The architect references the ability of ancient Egyptians in using geometry to create architectural order and the role this branch of mathematics played as the foundation of Greek philosophy. “It is the expression of human reason and the pursuit of ethereal space,” he adds. “With the circle and square, emptiness is given form. The emptiness, in its silence, lets the light and wind enter and breathe life into the space. The emptiness provokes a chance encounter between individuals and engenders dialogues.” Though temporary, the design exudes a sense of timelessness.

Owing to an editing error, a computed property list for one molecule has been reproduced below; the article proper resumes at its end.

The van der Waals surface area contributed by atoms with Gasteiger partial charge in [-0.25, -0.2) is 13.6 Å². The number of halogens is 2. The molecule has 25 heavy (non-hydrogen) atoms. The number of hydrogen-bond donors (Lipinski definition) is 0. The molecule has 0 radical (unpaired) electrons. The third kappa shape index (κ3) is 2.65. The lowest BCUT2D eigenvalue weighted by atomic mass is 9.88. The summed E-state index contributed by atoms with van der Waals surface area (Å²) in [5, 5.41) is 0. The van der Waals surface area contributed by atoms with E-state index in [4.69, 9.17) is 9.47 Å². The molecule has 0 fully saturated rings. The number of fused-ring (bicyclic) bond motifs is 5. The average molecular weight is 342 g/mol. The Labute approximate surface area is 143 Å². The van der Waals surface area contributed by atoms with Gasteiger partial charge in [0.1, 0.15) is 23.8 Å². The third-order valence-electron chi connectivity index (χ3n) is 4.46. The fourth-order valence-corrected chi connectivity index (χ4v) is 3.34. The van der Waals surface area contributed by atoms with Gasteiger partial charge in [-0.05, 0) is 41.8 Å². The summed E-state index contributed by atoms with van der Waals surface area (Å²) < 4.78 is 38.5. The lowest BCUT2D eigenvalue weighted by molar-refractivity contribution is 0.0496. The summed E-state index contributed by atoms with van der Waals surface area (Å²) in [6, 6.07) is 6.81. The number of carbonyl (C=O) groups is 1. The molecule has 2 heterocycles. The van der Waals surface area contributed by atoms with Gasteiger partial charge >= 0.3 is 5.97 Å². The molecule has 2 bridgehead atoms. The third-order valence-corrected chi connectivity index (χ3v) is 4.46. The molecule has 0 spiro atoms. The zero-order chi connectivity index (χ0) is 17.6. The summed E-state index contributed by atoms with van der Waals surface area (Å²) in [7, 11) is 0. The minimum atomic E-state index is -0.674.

For Ando, this spatial proposition materializes as a larger message about the discipline of architecture and placemaking itself. “In this modern age of computers and technology, architects and designers must rely on their instincts and the power of the human imagination,” Ando concludes. “With the development of artificial intelligence and machine learning, it is only a matter of time before the entire process of architecture is mechanized. However, while standard, copy-paste architecture will be able to be produced quickly with little human supervision, spaces that inspire hope with physical and emotional depth cannot be constructed so easily. These types of spaces cannot be rationalized or quantified because they facilitate connection between human beings. Consciously or unconsciously, people will always have a desire to gather in these [environments].”